The Somali pirates seized an American cargo ship a few days ago and while the rest of the crew escaped and took control of the ship, the captain, is still being held prisoner in a small lifeboat. As FBI hostage negotiators rush to the scene off the Somali coast and U.S. Navy destroyer attempts communications with the pirates, more ships are moving into the area. The captain attempted an escape, but the bandits were able to re-capture him before he could reach the Navy vessel. For the latest we turn to the BBC's Africa Editor Mary Harper. We are also joined by Wangari Mathai, the Nobel Prize winning peace activist who can provide an African perspective on the pirates' actions.
Contributor's Note :
When Somali pirates seized a giant Saudi oil tanker, the Sirius Star, last November, I managed to get a hold of a phone number to call them. But every time I rang them, they would put the phone down as soon as I said I was from the BBC. I became so obsessed with calling them that I programmed their number into my mobile phone so that I could ring them anytime, from anywhere. My twelve year old daughter had seen me repeatedly ringing the pirates, and one day, when we were stuck in a long traffic jam, she asked if she could try. I refused, but she eventually wore me down, and I gave her the phone. She pressed P for Pirates and...the phone rang, and a bizarre conversation ensued between her and a pirate. This opened a crucial door, and the next day I was able to get a real scoop by interviewing not only the pirate, but the captain of the ship who had been taken hostage. All thanks to my daughter, who insisted on dialing P for pirates. — Mary Harper, BBC's Africa Editor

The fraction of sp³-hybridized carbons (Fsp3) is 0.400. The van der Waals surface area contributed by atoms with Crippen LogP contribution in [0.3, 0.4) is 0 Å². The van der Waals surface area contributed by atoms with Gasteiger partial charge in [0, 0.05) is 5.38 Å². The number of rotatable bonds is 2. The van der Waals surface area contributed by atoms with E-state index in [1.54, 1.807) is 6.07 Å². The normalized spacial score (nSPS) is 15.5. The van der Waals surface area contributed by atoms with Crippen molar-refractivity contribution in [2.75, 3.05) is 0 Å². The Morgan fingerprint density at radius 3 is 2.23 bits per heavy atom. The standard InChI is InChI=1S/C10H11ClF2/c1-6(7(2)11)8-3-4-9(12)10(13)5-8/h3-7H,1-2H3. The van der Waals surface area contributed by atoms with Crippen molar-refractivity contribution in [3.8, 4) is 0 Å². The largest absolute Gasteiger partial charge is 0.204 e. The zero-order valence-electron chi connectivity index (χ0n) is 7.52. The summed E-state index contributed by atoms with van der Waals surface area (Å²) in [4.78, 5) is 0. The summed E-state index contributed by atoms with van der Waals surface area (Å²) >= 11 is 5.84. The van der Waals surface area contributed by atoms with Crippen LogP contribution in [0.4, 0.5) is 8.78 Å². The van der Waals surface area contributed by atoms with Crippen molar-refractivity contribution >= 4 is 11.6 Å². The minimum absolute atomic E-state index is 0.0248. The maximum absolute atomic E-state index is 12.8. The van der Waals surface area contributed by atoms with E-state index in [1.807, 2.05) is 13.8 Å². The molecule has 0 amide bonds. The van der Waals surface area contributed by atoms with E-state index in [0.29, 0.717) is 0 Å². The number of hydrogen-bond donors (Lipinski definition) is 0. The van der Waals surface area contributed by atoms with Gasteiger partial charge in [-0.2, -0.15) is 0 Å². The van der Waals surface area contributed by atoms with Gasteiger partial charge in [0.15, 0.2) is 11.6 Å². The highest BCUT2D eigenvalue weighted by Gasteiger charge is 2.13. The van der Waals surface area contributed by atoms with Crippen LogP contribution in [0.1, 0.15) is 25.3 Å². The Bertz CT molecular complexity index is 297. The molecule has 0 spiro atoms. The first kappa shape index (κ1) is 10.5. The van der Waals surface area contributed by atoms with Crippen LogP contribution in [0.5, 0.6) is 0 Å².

Here is the AP's report on the current status of the hostage situation: